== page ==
szDescription: array [0..WSADESCRIPTI0N_LEN] of Char;

szSystemStatus: array [0..WSASYS_STATUS_LEn] of Char;

iMaxSockets: Word;

iMaxUdpDg: Word;

lpVendorlnfo: PChar;

end;

LPWSADATA = ^WSAData; TWsaData = WSAData; PWsaData = LPWSADATA;

Table 2-3 describes these fields of the WSAData data structure.

Table 2-3: Values for the main members of the WSAData structure

Member

Meaning

wVersion

The version of the Windows Sockets specification that the Windows Sockets DLL expects the calling application to use

wHighVersion

The highest version of the Windows Sockets specification that this DLL can support (also encoded as above). Normally this will be the same as wVersion.

szDescription

A NULL-terminated ASCII string into which the Windows Sockets DLL copies a description of the Windows Sockets implementation. The text may be up to 256 characters in length and contain any characters except control and formatting characters. The information in this field is often used by an application to provide a status message.

szSystemStatus

A NULL-terminated ASCII string into which the Windows Sockets DLL copies relevant status or configuration information. The Windows Sockets DLL should use this field only if the information might be useful to the user or support staff; it should not be considered as an extension of the szDescription field.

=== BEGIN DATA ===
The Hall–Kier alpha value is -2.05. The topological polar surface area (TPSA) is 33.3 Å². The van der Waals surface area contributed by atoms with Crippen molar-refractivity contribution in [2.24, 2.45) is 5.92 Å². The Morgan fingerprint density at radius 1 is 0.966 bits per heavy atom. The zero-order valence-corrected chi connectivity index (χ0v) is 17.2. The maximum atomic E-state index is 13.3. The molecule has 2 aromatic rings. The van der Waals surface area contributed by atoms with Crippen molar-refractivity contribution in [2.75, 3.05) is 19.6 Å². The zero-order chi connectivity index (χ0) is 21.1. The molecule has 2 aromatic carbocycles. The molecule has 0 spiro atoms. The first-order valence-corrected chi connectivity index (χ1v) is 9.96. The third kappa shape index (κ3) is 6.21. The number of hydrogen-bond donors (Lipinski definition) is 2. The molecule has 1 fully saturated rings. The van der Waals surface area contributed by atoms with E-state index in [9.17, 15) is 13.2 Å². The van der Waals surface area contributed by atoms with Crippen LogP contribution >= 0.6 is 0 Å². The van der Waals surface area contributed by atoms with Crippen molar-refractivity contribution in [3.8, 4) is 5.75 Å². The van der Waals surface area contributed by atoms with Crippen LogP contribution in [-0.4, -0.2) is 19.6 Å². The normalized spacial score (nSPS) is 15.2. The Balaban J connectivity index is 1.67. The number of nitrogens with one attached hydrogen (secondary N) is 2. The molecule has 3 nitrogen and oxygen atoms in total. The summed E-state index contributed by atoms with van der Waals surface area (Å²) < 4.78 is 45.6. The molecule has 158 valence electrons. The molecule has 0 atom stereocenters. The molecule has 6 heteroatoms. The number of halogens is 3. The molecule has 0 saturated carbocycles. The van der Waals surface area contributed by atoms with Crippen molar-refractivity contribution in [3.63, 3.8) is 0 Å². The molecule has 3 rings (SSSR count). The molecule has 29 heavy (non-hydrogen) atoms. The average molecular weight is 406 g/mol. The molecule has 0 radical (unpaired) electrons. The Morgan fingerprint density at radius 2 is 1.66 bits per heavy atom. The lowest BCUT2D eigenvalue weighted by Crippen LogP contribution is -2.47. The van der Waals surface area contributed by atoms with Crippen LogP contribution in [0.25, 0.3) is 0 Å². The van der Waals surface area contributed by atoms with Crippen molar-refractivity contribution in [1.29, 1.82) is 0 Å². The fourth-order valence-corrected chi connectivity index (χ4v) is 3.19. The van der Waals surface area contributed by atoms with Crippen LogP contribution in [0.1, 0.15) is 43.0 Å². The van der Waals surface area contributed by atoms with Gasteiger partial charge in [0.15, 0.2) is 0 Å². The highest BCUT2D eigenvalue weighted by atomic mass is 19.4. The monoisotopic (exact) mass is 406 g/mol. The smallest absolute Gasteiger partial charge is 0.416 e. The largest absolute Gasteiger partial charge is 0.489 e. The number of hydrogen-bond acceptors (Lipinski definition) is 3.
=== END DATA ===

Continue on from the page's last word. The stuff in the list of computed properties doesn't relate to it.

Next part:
iMaxSockets

This field is retained for backward compatibility but should be ignored for version 2 and later, as no single value can be appropriate for all underlying service providers.

iMaxUdpDg

This value should be ignored for version 2 and onward. It is retained for backward compatibility with Windows Sockets specification 1.1 but should not be used when developing new applications. For the actual maximum message size specific to a particular Windows Sockets service provider and socket type, applications should use getsockopt() to retrieve the value of option SO MAX MSG SIZE after a socket has been created.

lpVendorInfo

This value should be ignored for version 2 and onward. It is retained for backward compatibility with Windows Sockets specification 1.1. Applications needing to access vendor-specific configuration information should use getsockopt() to retrieve the value of option PVD CONFIG. The definition of this value (if utilized) is beyond the scope of this specification.

Return Value